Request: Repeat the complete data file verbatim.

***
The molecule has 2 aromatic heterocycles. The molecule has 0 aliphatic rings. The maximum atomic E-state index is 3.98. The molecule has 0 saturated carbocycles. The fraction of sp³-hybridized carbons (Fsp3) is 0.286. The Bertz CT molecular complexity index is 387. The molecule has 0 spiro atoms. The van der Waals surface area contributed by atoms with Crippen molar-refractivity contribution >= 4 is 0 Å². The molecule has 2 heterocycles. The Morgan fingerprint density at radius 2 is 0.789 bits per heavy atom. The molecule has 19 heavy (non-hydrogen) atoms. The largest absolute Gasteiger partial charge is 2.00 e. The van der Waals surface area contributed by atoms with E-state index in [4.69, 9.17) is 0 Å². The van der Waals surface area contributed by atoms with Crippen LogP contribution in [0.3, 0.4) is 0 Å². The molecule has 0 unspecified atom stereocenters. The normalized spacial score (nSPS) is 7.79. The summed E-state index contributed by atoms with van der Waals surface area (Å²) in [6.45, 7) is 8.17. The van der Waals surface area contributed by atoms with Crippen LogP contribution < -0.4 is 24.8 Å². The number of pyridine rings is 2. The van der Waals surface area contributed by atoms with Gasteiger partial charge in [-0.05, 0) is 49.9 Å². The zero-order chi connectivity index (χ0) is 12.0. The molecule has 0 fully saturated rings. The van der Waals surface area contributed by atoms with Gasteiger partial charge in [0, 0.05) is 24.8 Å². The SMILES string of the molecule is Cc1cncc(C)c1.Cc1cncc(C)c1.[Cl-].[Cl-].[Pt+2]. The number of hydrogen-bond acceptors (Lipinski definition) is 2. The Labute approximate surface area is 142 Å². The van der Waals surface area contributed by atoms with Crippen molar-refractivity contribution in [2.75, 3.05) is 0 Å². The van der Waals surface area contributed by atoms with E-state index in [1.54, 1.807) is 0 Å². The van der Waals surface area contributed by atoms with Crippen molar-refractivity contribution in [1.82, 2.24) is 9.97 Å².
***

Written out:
The molecule has 2 aromatic heterocycles. The molecule has 0 aliphatic rings. The maximum atomic E-state index is 3.98. The molecule has 0 saturated carbocycles. The fraction of sp³-hybridized carbons (Fsp3) is 0.286. The Bertz CT molecular complexity index is 387. The molecule has 0 spiro atoms. The van der Waals surface area contributed by atoms with Crippen molar-refractivity contribution >= 4 is 0 Å². The molecule has 2 heterocycles. The Morgan fingerprint density at radius 2 is 0.789 bits per heavy atom. The molecule has 19 heavy (non-hydrogen) atoms. The largest absolute Gasteiger partial charge is 2.00 e. The van der Waals surface area contributed by atoms with E-state index in [4.69, 9.17) is 0 Å². The van der Waals surface area contributed by atoms with Crippen LogP contribution in [0.3, 0.4) is 0 Å². The molecule has 0 unspecified atom stereocenters. The normalized spacial score (nSPS) is 7.79. The summed E-state index contributed by atoms with van der Waals surface area (Å²) in [6.45, 7) is 8.17. The van der Waals surface area contributed by atoms with Crippen LogP contribution < -0.4 is 24.8 Å². The number of pyridine rings is 2. The van der Waals surface area contributed by atoms with Gasteiger partial charge in [-0.05, 0) is 49.9 Å². The zero-order chi connectivity index (χ0) is 12.0. The molecule has 0 fully saturated rings. The van der Waals surface area contributed by atoms with Gasteiger partial charge in [0, 0.05) is 24.8 Å². The SMILES string of the molecule is Cc1cncc(C)c1.Cc1cncc(C)c1.[Cl-].[Cl-].[Pt+2]. The number of hydrogen-bond acceptors (Lipinski definition) is 2. The Labute approximate surface area is 142 Å². The van der Waals surface area contributed by atoms with Crippen molar-refractivity contribution in [2.75, 3.05) is 0 Å². The van der Waals surface area contributed by atoms with E-state index in [1.54, 1.807) is 0 Å². The van der Waals surface area contributed by atoms with Crippen molar-refractivity contribution in [1.82, 2.24) is 9.97 Å².